How can people who can’t exercise get the same neuroprotective benefits as physical exercise?

2022-06-14 0 By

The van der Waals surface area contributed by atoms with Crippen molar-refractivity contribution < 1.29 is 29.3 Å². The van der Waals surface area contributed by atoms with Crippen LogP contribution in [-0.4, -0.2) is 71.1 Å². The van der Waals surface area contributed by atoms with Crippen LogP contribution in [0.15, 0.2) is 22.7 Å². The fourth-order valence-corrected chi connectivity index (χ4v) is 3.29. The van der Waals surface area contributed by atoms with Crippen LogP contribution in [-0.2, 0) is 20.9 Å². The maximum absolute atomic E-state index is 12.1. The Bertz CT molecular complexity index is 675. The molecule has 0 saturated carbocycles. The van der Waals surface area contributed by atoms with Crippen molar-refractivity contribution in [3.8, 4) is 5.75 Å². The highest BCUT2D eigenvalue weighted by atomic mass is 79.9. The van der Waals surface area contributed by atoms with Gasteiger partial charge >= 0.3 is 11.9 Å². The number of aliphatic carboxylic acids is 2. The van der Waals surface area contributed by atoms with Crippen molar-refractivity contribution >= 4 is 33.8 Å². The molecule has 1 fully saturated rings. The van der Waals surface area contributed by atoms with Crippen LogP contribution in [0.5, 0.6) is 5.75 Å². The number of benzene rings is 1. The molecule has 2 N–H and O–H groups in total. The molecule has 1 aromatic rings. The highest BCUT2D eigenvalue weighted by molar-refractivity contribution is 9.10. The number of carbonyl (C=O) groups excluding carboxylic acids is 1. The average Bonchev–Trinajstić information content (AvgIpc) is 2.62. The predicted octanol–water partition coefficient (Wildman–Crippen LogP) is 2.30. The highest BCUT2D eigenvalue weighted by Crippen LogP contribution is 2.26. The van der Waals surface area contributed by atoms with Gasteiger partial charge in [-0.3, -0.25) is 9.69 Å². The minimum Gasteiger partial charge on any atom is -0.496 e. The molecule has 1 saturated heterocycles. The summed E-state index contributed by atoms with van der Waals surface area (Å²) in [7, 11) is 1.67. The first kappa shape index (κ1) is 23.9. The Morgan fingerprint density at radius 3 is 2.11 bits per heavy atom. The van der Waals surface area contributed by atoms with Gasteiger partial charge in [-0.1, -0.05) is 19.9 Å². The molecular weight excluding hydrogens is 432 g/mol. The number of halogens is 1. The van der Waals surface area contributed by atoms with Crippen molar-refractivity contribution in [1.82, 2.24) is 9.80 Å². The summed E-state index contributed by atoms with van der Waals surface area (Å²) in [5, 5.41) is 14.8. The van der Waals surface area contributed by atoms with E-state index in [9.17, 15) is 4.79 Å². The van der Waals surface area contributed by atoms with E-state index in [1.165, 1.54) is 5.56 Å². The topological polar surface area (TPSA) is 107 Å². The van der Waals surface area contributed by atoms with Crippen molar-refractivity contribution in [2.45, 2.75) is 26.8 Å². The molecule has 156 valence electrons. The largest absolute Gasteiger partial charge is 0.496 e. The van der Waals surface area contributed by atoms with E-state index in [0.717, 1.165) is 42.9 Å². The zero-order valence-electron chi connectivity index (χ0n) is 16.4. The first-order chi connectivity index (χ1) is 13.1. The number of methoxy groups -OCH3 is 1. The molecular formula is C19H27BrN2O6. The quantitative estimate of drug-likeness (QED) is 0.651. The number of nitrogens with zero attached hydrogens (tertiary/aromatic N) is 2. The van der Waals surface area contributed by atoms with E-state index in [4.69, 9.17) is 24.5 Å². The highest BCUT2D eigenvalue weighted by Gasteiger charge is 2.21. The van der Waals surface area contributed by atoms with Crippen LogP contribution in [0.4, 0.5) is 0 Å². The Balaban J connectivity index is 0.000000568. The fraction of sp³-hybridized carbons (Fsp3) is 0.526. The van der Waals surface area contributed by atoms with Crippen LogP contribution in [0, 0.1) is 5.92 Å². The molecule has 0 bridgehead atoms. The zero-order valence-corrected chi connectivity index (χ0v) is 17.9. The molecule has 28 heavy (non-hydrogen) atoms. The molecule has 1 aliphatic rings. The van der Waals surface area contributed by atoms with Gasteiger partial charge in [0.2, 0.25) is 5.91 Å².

Photo source:Pixabay It’s well known that exercise has many benefits for the aging brain,And the Eli and Edythe Broad Center for Regeneration Medicine and Stem Cell at UCSFA previously little-studied liver protein may be responsible for the effect, according to new mouse studies by scientists at The University of California, Berkeley.The findings could lead to new treatments that could give people who are physically unable to exercise the same neuroprotective benefits as exercise.Exercise is the most studied and effective way to protect the brain from age-related cognitive decline.Exercise has been shown to improve cognition in people with neurodegenerative diseases such as Alzheimer’s and frontotemporal dementia, and even in people with rare genetic variants that inevitably lead to dementia.However, many older people cannot exercise regularly because of physical limitations or disabilities.Researchers have long sought therapies that would give the same neurological benefits to people with limited physical activity.The study, published in the journal Science, suggests that after exercising mice, their livers secrete a protein called Gpld1 in their blood.Blood levels of these proteins corresponded to improved cognitive function in older mice.And a study in collaboration with the UCSF Memory and Aging Center found elevated levels of the enzyme in the blood of older adults who exercised regularly.But simply increasing the level of Gpld1 produced by the mice’s livers provided the same benefits to the brain as long-term exercise, the researchers said.”If there was a drug that had the same effect as exercise, everyone would take it.Now, our research suggests that at least some of these benefits may one day be realized by taking drugs.”Saul Villeda, Ph.D., senior author of the study and assistant professor in the Department of Anatomy and the Department of Physical Therapy and Rehabilitation Sciences at UCSF.Previous studies have shown that biological factors present in the blood of young mice can rejuvenate the brains of aging mice, and that, in turn, biological factors in the blood of aging mice can cause premature age-related cognitive decline in young mice.These results intrigued Alana Horowitz, a graduate student in the lab, and Xuelai Fan, a postdoctoral fellow, who looked for possible blood-borne agents that could produce the same benefits as exercise, rejuvenating the aging brain in the same way as in the “Young Blood” experiment.Horowitz and Fan had older mice exercise regularly for seven weeks, then took blood from them and injected it into older mice that didn’t exercise at all.They found that the four-week treatment significantly improved learning and memory in older mice, similar to what was seen in mice that exercised regularly.When they examined the animals’ brains, they found evidence of a surge in the production of new neurons in the hippocampus, which had previously been shown to be rejuvenated by exercise.Horowitz, Fan, and colleagues examined the levels of different soluble proteins in the blood of exercise and nonexercise mice to find out which specific biological factors were behind this phenomenon.The team identified 30 candidate proteins, 19 of which, to their surprise, came primarily from the liver, and many have previously been associated with controlling the body’s metabolic functions.Two of these proteins are particularly important in metabolic processes, namely Gpld1 and Pon1.The researchers chose to delve deeper into Gpld1 because few previous studies had explored its function.”We thought if someone had studied the protein thoroughly earlier, maybe they would have encountered this phenomenon.””I would say that if you’re ready to take a risk and explore something new, you might find something amazing!” Villeda said.The team found that Gpld1 increased in blood circulation in the exercise mice, and that levels were associated with improved cognitive performance.An analysis of human data collected by the UCSF Memory and Aging Center’s Hillblom Aging Network research project showed that healthy, active older adults also had higher levels of Gpld1 in their blood compared to those who were less active.To test whether Gpld1 itself would drive the observed benefits, the researchers used genetic engineering to induce excessive production of Gpld1 in the livers of elderly mice, and then measured the animals’ performance through multiple cognitive and memory tests.To their surprise, the three-week treatment produced similar results to those after six weeks of regular exercise, with a significant increase in the growth of new neurons in the hippocampus.”To be honest, I didn’t expect to succeed in finding that a single molecule would give the brain as many benefits as exercise.”It seems more likely that exercise has many small, subtle effects that add up to huge benefits that are hard to isolate.””When I saw the data, I was absolutely stunned,” Villeda said.”With this protein, the liver responds to physical activity by telling the aging brain to stay young and active.””This is an important example of liver-brain communication,” Villeda added. “To our knowledge, no one knew this interaction existed before.It also made me wonder what else we’re missing in neuroscience, because we’ve largely overlooked the huge impact that other organs can have on the brain, and vice versa.”Further tests showed that Gpld1 produced by the liver did not cross the so-called blood-brain barrier, which protects the brain from toxic or infectious substances in the blood.However, the protein may affect the brain by reducing inflammation throughout the body and blood clotting, among other things.Blood clotting and inflammation are known to increase with age and are associated with dementia and age-related cognitive decline.Research is now under way in the lab to better understand how Gpld1 interacts with other biochemical signaling systems to boost brain function, with the hope of identifying specific targets suitable for treatment that could one day bring the same protective benefits to the aging brain as exercise.This article is from: China Digital Science and Technology Museum